Most children meet a range of people throughout their early years: parents, grandparents, siblings, teachers, and other children at preschool. However, you can broaden your toddler’s horizons even more by consciously interacting with many others on a weekly basis. For example, you could meet up with families that have children of different ages or of the opposite gender. 
Spending time with others that are different can help your child learn to negotiate and empathize more easily. A great way to do this is to take your little one volunteering. In most neighborhoods, there are plenty of programs designed to help the elderly, disadvantaged children, or the homeless. By showing your child that helping others is important to you, you can model the behavior you’d like to see from them. 

6. Use Nature 

Almost all toddlers are excited about nature. The easiest way to make use of their love of animals is to provide them with a pet. A dog, cat, fish, rabbit, or hamster needs to be taken care of every day, and you can involve your child in this routine. While looking after your pet, you can speak to them about what the animal requires to be happy and healthy. A pet’s needs are very different from a human’s, so your child can learn that every living being is unique.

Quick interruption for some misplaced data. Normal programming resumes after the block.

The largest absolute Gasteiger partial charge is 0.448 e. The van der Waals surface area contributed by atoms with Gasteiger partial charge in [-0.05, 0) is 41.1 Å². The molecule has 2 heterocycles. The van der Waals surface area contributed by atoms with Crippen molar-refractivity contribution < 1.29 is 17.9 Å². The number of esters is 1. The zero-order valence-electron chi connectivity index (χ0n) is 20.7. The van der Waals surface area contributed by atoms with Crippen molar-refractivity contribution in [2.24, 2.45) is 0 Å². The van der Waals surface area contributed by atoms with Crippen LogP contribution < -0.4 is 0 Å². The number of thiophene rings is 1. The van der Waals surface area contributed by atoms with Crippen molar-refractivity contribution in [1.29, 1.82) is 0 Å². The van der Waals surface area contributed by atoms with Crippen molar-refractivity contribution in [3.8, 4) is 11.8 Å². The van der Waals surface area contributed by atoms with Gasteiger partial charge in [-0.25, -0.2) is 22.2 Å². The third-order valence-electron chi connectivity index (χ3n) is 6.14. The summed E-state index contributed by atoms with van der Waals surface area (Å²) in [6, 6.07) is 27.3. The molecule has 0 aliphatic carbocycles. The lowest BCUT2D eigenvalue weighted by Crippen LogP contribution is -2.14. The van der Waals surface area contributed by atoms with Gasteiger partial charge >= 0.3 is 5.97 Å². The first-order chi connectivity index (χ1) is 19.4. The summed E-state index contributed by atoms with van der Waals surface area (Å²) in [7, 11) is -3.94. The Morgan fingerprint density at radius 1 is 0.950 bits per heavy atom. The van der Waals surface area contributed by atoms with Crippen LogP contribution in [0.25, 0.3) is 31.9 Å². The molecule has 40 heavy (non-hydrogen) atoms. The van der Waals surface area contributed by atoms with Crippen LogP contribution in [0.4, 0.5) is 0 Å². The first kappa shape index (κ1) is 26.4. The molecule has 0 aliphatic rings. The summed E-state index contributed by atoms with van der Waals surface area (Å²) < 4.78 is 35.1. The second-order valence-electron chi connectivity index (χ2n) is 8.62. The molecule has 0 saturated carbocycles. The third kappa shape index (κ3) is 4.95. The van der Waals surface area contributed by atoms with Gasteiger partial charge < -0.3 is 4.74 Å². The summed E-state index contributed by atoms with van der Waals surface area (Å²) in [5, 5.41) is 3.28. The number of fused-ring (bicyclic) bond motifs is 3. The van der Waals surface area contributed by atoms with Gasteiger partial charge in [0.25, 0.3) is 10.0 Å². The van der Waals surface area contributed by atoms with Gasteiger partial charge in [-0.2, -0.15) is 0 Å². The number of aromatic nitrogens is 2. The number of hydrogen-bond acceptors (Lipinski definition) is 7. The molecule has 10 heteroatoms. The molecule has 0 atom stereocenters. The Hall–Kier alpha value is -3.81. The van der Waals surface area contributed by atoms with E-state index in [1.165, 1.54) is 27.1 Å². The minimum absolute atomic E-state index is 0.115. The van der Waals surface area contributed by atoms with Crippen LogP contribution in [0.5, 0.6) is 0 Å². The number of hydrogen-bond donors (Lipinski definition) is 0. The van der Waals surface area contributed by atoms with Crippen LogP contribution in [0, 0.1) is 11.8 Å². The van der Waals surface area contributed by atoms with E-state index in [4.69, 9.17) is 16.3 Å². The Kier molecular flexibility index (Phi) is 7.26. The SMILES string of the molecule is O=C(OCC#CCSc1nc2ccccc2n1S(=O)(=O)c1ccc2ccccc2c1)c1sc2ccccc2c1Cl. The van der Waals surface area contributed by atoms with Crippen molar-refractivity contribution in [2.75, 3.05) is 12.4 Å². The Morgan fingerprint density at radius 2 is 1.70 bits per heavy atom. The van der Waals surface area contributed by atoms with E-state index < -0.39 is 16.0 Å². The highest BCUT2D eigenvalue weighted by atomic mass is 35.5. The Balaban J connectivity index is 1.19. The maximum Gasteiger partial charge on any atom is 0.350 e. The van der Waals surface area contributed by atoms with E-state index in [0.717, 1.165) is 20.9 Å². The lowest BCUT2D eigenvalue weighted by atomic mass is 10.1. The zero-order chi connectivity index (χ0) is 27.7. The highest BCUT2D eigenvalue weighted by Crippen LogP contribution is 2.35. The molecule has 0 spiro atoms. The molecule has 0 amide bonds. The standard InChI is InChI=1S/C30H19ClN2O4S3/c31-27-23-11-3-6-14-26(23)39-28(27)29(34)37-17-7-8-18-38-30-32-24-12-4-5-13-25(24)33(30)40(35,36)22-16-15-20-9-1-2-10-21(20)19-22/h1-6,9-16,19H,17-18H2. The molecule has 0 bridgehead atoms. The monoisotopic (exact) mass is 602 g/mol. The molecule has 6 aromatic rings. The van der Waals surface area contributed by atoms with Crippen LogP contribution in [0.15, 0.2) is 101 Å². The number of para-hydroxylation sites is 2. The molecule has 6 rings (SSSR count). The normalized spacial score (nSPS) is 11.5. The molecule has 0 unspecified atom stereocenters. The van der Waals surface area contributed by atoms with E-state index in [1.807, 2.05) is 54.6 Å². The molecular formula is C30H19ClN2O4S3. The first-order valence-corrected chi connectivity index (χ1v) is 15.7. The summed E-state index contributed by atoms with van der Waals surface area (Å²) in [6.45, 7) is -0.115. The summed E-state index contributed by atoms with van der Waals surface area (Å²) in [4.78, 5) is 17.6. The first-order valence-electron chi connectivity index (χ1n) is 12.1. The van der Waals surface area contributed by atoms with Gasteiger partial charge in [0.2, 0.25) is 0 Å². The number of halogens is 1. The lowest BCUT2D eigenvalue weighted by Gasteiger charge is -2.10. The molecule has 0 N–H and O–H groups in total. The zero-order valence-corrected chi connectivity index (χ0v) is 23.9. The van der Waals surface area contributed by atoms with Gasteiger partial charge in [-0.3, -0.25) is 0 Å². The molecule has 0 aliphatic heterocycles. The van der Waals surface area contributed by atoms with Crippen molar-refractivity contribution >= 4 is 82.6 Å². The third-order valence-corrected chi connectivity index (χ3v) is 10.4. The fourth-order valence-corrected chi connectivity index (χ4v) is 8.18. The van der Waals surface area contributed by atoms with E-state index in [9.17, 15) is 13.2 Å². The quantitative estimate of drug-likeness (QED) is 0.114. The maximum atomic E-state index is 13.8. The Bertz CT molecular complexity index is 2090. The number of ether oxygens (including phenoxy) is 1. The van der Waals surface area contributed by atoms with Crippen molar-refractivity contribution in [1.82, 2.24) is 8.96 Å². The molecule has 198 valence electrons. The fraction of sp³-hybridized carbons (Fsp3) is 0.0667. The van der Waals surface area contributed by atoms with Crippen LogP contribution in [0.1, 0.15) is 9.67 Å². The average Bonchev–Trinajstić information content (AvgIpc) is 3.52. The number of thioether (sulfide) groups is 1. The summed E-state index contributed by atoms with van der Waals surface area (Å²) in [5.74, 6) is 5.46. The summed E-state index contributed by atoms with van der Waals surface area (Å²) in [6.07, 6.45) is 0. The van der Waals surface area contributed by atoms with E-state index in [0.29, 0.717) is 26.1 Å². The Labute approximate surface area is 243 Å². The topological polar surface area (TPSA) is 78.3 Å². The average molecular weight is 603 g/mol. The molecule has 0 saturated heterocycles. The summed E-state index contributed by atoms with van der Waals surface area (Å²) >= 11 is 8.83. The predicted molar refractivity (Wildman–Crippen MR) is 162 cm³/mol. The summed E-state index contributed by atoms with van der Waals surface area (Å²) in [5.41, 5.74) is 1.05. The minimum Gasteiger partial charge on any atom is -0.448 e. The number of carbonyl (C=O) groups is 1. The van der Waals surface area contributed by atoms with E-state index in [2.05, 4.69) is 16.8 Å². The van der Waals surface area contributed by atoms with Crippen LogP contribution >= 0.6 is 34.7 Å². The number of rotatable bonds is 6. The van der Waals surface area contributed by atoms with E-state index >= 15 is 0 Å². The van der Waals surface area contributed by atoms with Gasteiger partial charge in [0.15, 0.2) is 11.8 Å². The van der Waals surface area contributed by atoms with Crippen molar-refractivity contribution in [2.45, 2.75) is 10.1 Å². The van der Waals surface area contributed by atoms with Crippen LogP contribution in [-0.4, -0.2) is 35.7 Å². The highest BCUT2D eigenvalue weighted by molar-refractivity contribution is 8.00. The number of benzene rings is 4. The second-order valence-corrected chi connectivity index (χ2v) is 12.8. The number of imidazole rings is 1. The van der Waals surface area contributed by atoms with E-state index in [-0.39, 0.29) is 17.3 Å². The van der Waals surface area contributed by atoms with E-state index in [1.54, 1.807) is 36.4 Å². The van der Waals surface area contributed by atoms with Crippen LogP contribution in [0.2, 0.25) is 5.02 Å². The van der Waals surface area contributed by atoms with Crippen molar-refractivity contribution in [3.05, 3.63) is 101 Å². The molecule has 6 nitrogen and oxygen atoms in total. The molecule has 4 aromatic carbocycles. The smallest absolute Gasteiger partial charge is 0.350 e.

If getting a pet isn’t practical for you, you can visit your local park, zoo, or nature reserve on a regular basis. There are plenty of animals to observe there, and you can help your child discover more about them. Questions like “Why do you think this squirrel is climbing a tree?” or “What are those ducks doing?” can help stimulate your child’s imagination and allow them to explore the behavior of animals around them.

7. Avoid Overusing Punishment and Reward 

When teaching empathy and understanding to young children, it’s tempting to use reward and punishment. You might give your child a treat or a new toy when they display the desired behavior or take away something they love if they are mean to others. However, this isn’t a great strategy because it externalizes the reward. You don’t want your child to behave well just because they are anticipating a reward from you.